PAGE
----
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Do I know you, sugar?
31 October 2006
A molecule that can recognise carbohydrates could further the fight against infections.
The carbohydrate-containing compound lipid A is found in certain bacteria and can cause septic shock, a serious condition that may lead to organ failure and death. Ben Miller at the University of Rochester, New York, US, said molecules that selectively bind lipid A could be used to diagnose infection or to treat septic shock.
'Molecular recognition of carbohydrates is a challenging problem,' said Miller. 'Carbohydrates look a lot like bulk solvent, and are more complex than other biopolymers because they have a lot of branching points.' Despite these problems Miller and his University of Rochester co-workers succeeded in designing a molecule, called TW545, that recognises lipid A.
The molecule TW545 (above) can recognise a carbohydrate-containing bacterial toxin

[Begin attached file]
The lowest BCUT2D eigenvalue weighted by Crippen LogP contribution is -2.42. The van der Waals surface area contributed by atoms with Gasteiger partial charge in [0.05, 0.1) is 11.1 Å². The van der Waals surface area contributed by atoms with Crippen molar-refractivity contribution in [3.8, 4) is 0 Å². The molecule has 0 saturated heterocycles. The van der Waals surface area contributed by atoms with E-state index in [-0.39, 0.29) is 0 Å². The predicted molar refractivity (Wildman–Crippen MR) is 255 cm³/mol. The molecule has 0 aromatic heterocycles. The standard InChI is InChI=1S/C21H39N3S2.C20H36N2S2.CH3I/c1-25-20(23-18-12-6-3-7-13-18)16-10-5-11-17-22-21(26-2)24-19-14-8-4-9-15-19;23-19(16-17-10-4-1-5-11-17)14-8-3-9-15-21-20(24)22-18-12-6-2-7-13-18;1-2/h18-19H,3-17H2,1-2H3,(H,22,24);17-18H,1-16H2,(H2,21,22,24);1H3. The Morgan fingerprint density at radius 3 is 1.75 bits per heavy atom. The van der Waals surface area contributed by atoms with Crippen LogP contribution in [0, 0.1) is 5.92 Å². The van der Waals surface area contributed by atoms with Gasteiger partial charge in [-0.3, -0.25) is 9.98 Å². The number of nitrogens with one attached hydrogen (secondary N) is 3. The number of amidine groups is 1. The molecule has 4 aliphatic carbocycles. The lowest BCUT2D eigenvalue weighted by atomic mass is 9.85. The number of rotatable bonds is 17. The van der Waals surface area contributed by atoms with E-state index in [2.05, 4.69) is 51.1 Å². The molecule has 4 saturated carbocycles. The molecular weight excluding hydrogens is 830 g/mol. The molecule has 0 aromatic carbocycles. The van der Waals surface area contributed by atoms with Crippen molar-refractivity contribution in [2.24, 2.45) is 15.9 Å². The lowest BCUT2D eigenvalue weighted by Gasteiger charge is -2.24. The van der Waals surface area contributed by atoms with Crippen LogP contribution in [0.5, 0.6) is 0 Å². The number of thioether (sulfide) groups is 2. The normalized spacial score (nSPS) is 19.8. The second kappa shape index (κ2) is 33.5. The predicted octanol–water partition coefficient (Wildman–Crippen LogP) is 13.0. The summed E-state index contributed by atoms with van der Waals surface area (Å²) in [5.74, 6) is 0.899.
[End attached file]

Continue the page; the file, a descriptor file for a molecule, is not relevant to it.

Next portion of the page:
Miller describes TW545 as a 'stepping stone' towards new strategies for molecular recognition of carbohydrates. He is particularly interested in using carbohydrate-binding molecules for diagnostic purposes. Many proteins relevant to human health contain carbohydrate groups, said Miller, so molecules that recognise these could be put to good medical use.
Whether TW545 itself will find medical use is uncertain. Miller admits that its synthesis is too lengthy to be practical. Anthony Davis, professor of supramolecular chemistry at the University of Bristol, UK, added that TW545 has only been tested on lipid A, and may bind a variety of other molecules too. 'Unless it is selective, it's doubtful if it could ever be much use,' said Davis.
Nevertheless, Davis called Miller's early results 'very encouraging' and said that there is plenty of scope for tuning the system.
K M Bucholtz, P C Gareiss, S G Tajc and B L Miller, Org. Biomol. Chem., 2006, 4, 3973